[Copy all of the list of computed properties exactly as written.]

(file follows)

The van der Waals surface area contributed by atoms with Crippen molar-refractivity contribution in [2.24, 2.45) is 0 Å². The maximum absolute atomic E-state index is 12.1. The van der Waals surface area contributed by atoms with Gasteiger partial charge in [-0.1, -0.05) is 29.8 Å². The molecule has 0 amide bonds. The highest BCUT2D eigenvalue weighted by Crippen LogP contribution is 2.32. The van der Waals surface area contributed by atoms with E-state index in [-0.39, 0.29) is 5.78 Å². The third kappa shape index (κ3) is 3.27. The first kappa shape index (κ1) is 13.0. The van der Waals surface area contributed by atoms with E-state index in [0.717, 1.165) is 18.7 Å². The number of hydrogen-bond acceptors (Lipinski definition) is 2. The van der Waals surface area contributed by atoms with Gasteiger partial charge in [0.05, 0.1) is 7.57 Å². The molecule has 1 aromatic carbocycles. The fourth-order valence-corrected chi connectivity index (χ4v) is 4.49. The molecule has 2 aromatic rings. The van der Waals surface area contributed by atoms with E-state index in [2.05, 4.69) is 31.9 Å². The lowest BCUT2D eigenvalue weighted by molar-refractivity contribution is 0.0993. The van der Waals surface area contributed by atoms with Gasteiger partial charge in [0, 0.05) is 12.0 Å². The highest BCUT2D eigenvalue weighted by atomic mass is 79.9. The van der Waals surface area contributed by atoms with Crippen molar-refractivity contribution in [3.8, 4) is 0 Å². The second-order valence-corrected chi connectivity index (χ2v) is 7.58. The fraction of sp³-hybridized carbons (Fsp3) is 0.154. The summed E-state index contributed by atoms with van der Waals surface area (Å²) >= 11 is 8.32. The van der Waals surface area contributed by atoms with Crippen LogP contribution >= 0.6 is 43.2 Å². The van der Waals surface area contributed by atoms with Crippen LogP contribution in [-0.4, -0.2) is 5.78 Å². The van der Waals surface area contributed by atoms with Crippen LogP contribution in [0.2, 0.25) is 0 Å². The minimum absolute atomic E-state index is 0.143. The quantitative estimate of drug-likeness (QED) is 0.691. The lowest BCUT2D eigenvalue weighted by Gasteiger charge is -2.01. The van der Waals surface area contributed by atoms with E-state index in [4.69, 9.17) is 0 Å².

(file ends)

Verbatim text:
The van der Waals surface area contributed by atoms with Crippen molar-refractivity contribution in [2.24, 2.45) is 0 Å². The maximum absolute atomic E-state index is 12.1. The van der Waals surface area contributed by atoms with Gasteiger partial charge in [-0.1, -0.05) is 29.8 Å². The molecule has 0 amide bonds. The highest BCUT2D eigenvalue weighted by Crippen LogP contribution is 2.32. The van der Waals surface area contributed by atoms with E-state index in [-0.39, 0.29) is 5.78 Å². The third kappa shape index (κ3) is 3.27. The first kappa shape index (κ1) is 13.0. The van der Waals surface area contributed by atoms with E-state index in [0.717, 1.165) is 18.7 Å². The number of hydrogen-bond acceptors (Lipinski definition) is 2. The van der Waals surface area contributed by atoms with Gasteiger partial charge in [0.05, 0.1) is 7.57 Å². The molecule has 1 aromatic carbocycles. The fourth-order valence-corrected chi connectivity index (χ4v) is 4.49. The molecule has 2 aromatic rings. The van der Waals surface area contributed by atoms with E-state index in [2.05, 4.69) is 31.9 Å². The lowest BCUT2D eigenvalue weighted by molar-refractivity contribution is 0.0993. The van der Waals surface area contributed by atoms with Gasteiger partial charge in [0, 0.05) is 12.0 Å². The highest BCUT2D eigenvalue weighted by atomic mass is 79.9. The van der Waals surface area contributed by atoms with Crippen molar-refractivity contribution in [3.8, 4) is 0 Å². The second-order valence-corrected chi connectivity index (χ2v) is 7.58. The fraction of sp³-hybridized carbons (Fsp3) is 0.154. The summed E-state index contributed by atoms with van der Waals surface area (Å²) >= 11 is 8.32. The van der Waals surface area contributed by atoms with Crippen LogP contribution >= 0.6 is 43.2 Å². The van der Waals surface area contributed by atoms with Crippen LogP contribution in [-0.4, -0.2) is 5.78 Å². The van der Waals surface area contributed by atoms with Crippen LogP contribution in [0.2, 0.25) is 0 Å². The minimum absolute atomic E-state index is 0.143. The quantitative estimate of drug-likeness (QED) is 0.691. The lowest BCUT2D eigenvalue weighted by Gasteiger charge is -2.01. The van der Waals surface area contributed by atoms with E-state index in [4.69, 9.17) is 0 Å².